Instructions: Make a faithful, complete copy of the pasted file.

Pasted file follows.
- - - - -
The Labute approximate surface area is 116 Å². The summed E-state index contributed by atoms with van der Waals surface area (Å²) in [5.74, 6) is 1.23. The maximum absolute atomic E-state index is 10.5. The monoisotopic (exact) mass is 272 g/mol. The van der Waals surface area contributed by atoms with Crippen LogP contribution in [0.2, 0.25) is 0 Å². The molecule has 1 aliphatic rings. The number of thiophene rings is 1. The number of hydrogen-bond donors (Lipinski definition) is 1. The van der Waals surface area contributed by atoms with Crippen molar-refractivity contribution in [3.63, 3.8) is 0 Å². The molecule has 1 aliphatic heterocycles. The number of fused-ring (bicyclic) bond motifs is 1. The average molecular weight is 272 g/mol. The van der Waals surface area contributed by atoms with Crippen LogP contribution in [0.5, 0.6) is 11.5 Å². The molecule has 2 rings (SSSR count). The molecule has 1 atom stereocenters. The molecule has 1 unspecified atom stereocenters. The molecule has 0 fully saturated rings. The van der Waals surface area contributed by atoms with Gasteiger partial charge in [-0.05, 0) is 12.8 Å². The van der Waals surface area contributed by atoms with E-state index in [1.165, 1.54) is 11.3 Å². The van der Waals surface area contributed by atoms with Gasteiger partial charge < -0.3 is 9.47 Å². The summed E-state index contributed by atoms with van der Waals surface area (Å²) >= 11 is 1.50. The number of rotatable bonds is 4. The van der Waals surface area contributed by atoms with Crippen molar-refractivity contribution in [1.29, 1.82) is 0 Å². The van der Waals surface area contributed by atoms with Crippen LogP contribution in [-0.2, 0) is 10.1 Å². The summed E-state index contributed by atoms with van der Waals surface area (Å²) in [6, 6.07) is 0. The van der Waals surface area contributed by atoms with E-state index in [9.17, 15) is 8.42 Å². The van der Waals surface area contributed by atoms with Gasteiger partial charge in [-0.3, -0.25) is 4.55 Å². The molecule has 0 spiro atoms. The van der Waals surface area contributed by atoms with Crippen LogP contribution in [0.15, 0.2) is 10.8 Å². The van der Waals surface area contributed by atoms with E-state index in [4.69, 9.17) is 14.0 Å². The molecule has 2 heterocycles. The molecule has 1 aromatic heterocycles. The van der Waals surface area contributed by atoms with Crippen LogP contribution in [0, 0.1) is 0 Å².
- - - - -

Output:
The Labute approximate surface area is 116 Å². The summed E-state index contributed by atoms with van der Waals surface area (Å²) in [5.74, 6) is 1.23. The maximum absolute atomic E-state index is 10.5. The monoisotopic (exact) mass is 272 g/mol. The van der Waals surface area contributed by atoms with Crippen LogP contribution in [0.2, 0.25) is 0 Å². The molecule has 1 aliphatic rings. The number of thiophene rings is 1. The number of hydrogen-bond donors (Lipinski definition) is 1. The van der Waals surface area contributed by atoms with Crippen molar-refractivity contribution in [3.63, 3.8) is 0 Å². The molecule has 1 aliphatic heterocycles. The number of fused-ring (bicyclic) bond motifs is 1. The average molecular weight is 272 g/mol. The van der Waals surface area contributed by atoms with Crippen LogP contribution in [0.5, 0.6) is 11.5 Å². The molecule has 2 rings (SSSR count). The molecule has 1 atom stereocenters. The molecule has 1 unspecified atom stereocenters. The molecule has 0 fully saturated rings. The van der Waals surface area contributed by atoms with Gasteiger partial charge in [-0.05, 0) is 12.8 Å². The van der Waals surface area contributed by atoms with E-state index in [1.165, 1.54) is 11.3 Å². The van der Waals surface area contributed by atoms with Gasteiger partial charge < -0.3 is 9.47 Å². The summed E-state index contributed by atoms with van der Waals surface area (Å²) >= 11 is 1.50. The number of rotatable bonds is 4. The van der Waals surface area contributed by atoms with Crippen molar-refractivity contribution in [1.29, 1.82) is 0 Å². The van der Waals surface area contributed by atoms with Crippen LogP contribution in [-0.2, 0) is 10.1 Å². The summed E-state index contributed by atoms with van der Waals surface area (Å²) in [6, 6.07) is 0. The van der Waals surface area contributed by atoms with E-state index in [9.17, 15) is 8.42 Å². The van der Waals surface area contributed by atoms with Gasteiger partial charge in [-0.3, -0.25) is 4.55 Å². The molecule has 0 spiro atoms. The van der Waals surface area contributed by atoms with Crippen LogP contribution in [0.15, 0.2) is 10.8 Å². The van der Waals surface area contributed by atoms with E-state index in [4.69, 9.17) is 14.0 Å². The molecule has 2 heterocycles. The molecule has 1 aromatic heterocycles. The van der Waals surface area contributed by atoms with Crippen LogP contribution in [0, 0.1) is 0 Å².